O’Neill made his only major-league appearance on July 23, 1939, as a late-inning defensive replacement for Frankie Hayes against the Tigers. It was a blowout of a ballgame, with the Tigers leading 9-1 after three innings and 15-3 through seven. Hayes was 0-for-4 in the game, and finally Athletics manager Earle Mack – who had taken over from his father, Connie Mack, in late June when Connie became ill – decided to give Hayes the rest of the day off and put in O’Neill behind the plate. O’Neill never got a time at bat, and was not involved in any fielding plays. He caught the fifth of Philadelphia’s five pitchers, Chubby Dean.
O'Neill would finish his major league career with a .000 batting average and played part of the 1940 season at for the Harrisburg team of the Class B Interstate League.

In September 1942, O'Neill would enlisted with the Marines Corps and was sent to the Marine Officers' Training School at Quantico, Virginia where he would graduate with the rank of Second Lieutenant. O'Neill would join the 4th Marine Division at Camp Pendelton, California. O'Neill would rise to the rank of first lieutenant and would be shipped out to the Pacific theater with the 4th Marine Division in January 1944. According to the Harry O'Neill biography page on the Baseball in Wartime website:
With the division's 25th Weapons Company, O'Neill made major amphibious assaults at Kwajalein later that month, then at Saipan in June. On June 16, 1944, he suffered a shell-fragment wound to the right arm on Saipan, and was sent back to a hospital ship to recover. He returned to active duty on July 22, 1944, and participated in the assault on Tinian. On February 19, 1945, the division landed at Iwo Jima and moved inland, over extremely difficult terrain. After an intense Allied artillery bombardment of enemy positions on March 5,1945, elements of the 3rd, 4th, and 5th Marine Divisions attacked on the morning of March 6. Fighting was heavy throughout the day with the enemy offering stiff resistance and subjecting the Marines to continuous small arms and mortar fire. By 5:30 P.M. on March 6, the Marines had made small local gains, but First Lieutenant O'Neill was dead. He had been killed by a sniper. O'Neill was one of 92 officers of the 4th Marine Division who lost their lives on Iwo Jima.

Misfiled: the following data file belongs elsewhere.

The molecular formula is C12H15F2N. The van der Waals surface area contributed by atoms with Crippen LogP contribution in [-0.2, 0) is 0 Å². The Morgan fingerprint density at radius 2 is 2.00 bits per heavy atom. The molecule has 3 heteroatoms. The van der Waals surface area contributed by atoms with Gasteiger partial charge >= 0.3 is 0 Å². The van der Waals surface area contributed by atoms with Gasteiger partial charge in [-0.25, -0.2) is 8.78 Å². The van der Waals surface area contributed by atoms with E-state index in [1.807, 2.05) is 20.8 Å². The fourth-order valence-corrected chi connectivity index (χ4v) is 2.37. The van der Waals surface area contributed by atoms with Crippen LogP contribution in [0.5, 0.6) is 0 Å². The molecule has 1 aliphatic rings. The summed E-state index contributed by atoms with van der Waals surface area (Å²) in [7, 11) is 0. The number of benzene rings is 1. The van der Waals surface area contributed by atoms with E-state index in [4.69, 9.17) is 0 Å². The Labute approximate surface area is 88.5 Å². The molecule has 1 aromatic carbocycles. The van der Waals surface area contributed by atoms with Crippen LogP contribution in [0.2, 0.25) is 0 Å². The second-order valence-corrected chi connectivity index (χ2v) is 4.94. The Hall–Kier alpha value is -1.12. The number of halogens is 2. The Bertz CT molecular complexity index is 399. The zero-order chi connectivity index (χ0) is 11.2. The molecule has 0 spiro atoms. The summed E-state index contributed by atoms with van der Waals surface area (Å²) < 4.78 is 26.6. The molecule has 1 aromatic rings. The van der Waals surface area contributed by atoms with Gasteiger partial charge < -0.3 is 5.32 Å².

O'Neill was originally buried at Iwo Jima with 7,000+ Marines. His remains would later be interred at Arlington Cemetary in Drexel, Pennsylvania in July 1947.

For Further Reading:
Iowa Jima: Red Blood on Black Sand from the Fighting Fourth of World War II's website
- Harry M. O'Neill Class of 1939 Induction Class of 1980 of the Gettysburg College Hall of Athletic Honors page
- Harry O'Neill's statistics page from Baseball Reference.com

I would recommend that you read the much more in-depth articles on Elmer Gedeon and Harry O'Neill on the Baseball in Wartime website and the Harry O'Neill article by Gary Bedingfield, Frank Fitzpatrick, and Bill Nowlin from the SABR Baseball Biography Project. You will not be disappointed.

If you happen to be at a ballgame this weekend, give a tip of your hats and honor Elmer J. Gedeon and Harry O'Neill with a moment of silence and thanks for their ultimate sacrifice in helping us enjoy the game that they both spent time playing. Rest in Peace Captain Elmer J. Gedeon and First Lieutenant Harry M. O'Neill. Thank you for your sacrifice. You'll never be forgotten.

Until Then Keep Playing Ball,
Baseball Sisco